Jonathan Goldsmith’s memoir features stories about his truly fascinating life both in and out of Hollywood: getting shot by John Wayne, competing with Dustin Hoffman, drinking with Tennessee Williams, sailing the high seas with Fernando Lamas, and romancing many lovely ladies. Much more than a memoir, the book is a truly daring and bold tale, and a manifesto about taking chances, not giving up, making courageous choices, and living an adventurous life.


The Harvest Baker: 150 Sweet & Savory Recipes Celebrating the Fresh-Picked Flavors of Fruits, Herbs & Vegetables Cover Image
$19.95
ISBN: 9781612127675
Availability: Usually Ships in 1-5 Days
Published: Storey Publishing - June 27th, 2017

Let them eat cake — and vegetables, too! Award-winning cookbook author Ken Haedrich serves up 150 delicious baked goods that are full of fresh fruits, vegetables, and herbs and go far beyond zucchini bread and carrot cake. From Bacon, Cheddar, and Fresh Corn Muffins to Fresh Fennel and Italian Sausage Pizza, Spaghetti Squash and Parmesan Quiche, and Brown Sugar Rhubarb Tart Squares, these scrumptious recipes add nutrition plus amazing flavor to every meal of the day. The breadth of this collection is stunning, and you’ll be amazed that baked goods this tasty also deliver your daily dose of fresh vegetables.


Finding Gobi: A Little Dog with a Very Big Heart Cover Image
$16.99
ISBN: 9780718098575
Availability: Usually Ships in 1-5 Days
Published: Thomas Nelson - June 13th, 2017

A man, a dog, and the lengths to which love will go to sacrifice for its companion.

Finding Gobi is the miraculous tale of Dion Leonard, a seasoned ultramarathon runner who crosses paths with a scrappy, stray dog while competing in a 150-mile race through the Gobi Desert in China and Mongolia. The lovable pup, who would later earn the name "Gobi", proved that what she lacked in size, she more than made up for in heart, as she went step for step with Dion over the Tian Shan Mountains, across massive sand dunes, through yurt villages and the black sands of the Gobi Desert, keeping pace with him for nearly 80 miles.

As Dion witnessed the incredible determination and heart of this small animal, he found his own heart undergoing a change as well. Whereas in the past these races were all about winning and being the best, his goal now was to make sure he and Gobi's friendship continued well after the finish line. He found himself letting Gobi sleep in his tent at night, giving her food and water out of his own limited supply, and carrying her across numerous rivers, even when he knew it would mean putting him behind in the race, or worse, prevent him from finishing at all.

Although Dion did not cross the finish line first, he felt he had won something even greater - a new outlook on life and a new friend that he planned on bringing home as soon as arrangements were made. However, before he could take her home, Gobi went missing in the sprawling Chinese city where she was being kept. Dion, with the help of strangers and a viral outpouring of assistance on the internet, set out to track her down, and reunite forever with the amazing animal that changed his life and proved to him and the world that miracles are possible.


The Long Haul: A Trucker's Tales of Life on the Road Cover Image
$26.95
ISBN: 9780393608717
Availability: Usually Ships in 1-5 Days
Published: W. W. Norton & Company - June 6th, 2017

A long-haul mover’s rollicking account of life out on the Big Slab.

More than thirty years ago, Finn Murphy dropped out of college to become a long-haul trucker. Since then he’s covered more than a million miles packing, loading, and hauling people’s belongings all over America. Known by his trucker handle as U-Turn, he spends his days (and many of his nights) in a 53-foot eighteen-wheeler he calls Cassidy.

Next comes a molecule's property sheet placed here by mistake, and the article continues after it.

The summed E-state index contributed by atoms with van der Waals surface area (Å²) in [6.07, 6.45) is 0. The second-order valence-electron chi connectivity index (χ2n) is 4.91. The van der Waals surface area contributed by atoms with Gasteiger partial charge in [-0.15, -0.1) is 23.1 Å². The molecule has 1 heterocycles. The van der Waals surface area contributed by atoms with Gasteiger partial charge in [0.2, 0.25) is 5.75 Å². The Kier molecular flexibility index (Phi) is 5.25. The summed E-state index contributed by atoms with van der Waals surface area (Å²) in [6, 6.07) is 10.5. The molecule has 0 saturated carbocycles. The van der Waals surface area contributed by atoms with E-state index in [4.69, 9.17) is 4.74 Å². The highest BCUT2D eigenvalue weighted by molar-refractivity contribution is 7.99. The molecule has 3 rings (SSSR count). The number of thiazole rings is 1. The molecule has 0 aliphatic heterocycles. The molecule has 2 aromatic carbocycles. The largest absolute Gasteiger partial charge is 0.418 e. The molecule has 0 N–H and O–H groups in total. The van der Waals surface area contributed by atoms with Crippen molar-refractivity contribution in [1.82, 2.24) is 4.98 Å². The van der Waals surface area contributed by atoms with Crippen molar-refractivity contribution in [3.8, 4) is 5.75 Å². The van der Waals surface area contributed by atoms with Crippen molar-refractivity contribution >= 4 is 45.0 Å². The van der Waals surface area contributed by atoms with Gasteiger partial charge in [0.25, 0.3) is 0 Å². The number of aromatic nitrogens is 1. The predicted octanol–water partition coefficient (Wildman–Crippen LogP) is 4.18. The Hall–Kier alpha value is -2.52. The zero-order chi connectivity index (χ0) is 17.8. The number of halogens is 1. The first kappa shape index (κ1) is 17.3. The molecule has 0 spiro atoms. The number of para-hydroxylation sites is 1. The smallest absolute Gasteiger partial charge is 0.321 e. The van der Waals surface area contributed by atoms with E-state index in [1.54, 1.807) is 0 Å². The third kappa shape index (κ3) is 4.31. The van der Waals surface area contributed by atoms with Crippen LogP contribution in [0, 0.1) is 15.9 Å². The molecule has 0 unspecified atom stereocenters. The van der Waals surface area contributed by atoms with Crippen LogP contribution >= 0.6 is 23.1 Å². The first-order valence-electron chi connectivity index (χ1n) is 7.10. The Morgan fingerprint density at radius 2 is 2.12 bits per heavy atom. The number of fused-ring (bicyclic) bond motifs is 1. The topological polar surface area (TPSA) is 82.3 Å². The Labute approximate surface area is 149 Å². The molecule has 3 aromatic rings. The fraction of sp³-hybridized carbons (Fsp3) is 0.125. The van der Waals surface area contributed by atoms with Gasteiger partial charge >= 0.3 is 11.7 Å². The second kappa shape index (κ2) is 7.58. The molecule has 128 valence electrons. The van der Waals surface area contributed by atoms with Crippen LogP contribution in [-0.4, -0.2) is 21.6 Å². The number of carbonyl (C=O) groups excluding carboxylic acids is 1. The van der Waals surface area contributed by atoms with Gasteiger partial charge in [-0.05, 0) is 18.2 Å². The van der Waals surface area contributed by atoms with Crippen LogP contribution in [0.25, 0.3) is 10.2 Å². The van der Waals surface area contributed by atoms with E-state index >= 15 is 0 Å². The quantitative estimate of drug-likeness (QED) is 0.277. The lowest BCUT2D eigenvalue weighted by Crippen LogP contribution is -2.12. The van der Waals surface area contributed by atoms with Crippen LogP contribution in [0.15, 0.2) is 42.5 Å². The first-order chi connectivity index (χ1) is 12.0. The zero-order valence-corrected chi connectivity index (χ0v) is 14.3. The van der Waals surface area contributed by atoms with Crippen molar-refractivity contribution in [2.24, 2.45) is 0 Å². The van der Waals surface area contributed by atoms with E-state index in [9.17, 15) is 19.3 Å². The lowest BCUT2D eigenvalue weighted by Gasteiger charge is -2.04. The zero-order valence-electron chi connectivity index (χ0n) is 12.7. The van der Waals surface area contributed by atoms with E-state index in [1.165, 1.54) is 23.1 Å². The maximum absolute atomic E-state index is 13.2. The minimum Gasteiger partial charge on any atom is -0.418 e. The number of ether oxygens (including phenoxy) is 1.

In The Long Haul, Murphy offers a trucker’s-eye view of America on the move. Going far beyond the myth of the American road trip, he whisks readers down the I-95 Powerlane, across the Florida Everglades, in and out of the truck stops of the Midwest, and through the steep grades of the Rocky Mountains. As he crisscrosses the country, Murphy recounts with wit, candor, and charm the America he has seen change over the decades, from the hollowing-out of small towns to changing tastes in culture and home furnishings.

Some 40 million Americans move each year, and very few have any idea what they’re getting into or the kind of person to whom they are relinquishing their worldly goods. The Long Haul is also a behind-the-scenes look at the moving industry, revealing what really happens when we call in “the movers.”

Through it all, Murphy tells poignant, funny, and often haunting stories of the people he encounters on the job: a feisty hoarder in New Hampshire; a Virginia homeowner raging when Murphy’s truck accidentally runs down a stand of trees; an ex-banker in Colorado who treats Finn and his crew with undisguised contempt; a widow who needs Murphy to bring her archeologist husband’s remains and relics to a Navajo burial ceremony in New Mexico. These experiences inspire Finn’s memorable reflections on work, class, and the bonds we form with the things we own and the places we live.


Unshackling America: How the War of 1812 Truly Ended the American Revolution Cover Image
$29.99
ISBN: 9781250111838
Availability: Usually Ships in 1-5 Days
Published: St. Martin's Press - June 27th, 2017

A fresh retelling of the Revolution that counteracts the American mythology of a swift, straightforward victory over England.

Unshackling America challenges the persistent fallacy that Americans fought two separate wars of independence. Willard Sterne Randall documents an unremitting fifty-year-long struggle for economic independence from Britain overlapping two armed conflicts linked by an unacknowledged global struggle. Throughout this perilous period, the struggle was all about free trade.

Neither Jefferson nor any other Founding Father could divine that the Revolutionary Period of 1763 to 1783 had concluded only one part, the first phase of their ordeal. The Treaty of Paris of 1783 at the end of the Revolutionary War halted overt combat but had achieved only partial political autonomy from Britain. By not guaranteeing American economic independence and agency, Britain continued to deny American sovereignty.

Randall details the fifty years and persistent attempts by the British to control American trade waters, but he also shows how, despite the outrageous restrictions, the United States asserted the doctrine of neutral rights and developed the world’s second largest merchant fleet as it absorbed the French Caribbean trade. American ships carrying trade increased five-fold between 1790 and 1800, its tonnage nearly doubling again between 1800 and 1812, ultimately making the United States the world’s largest independent maritime power.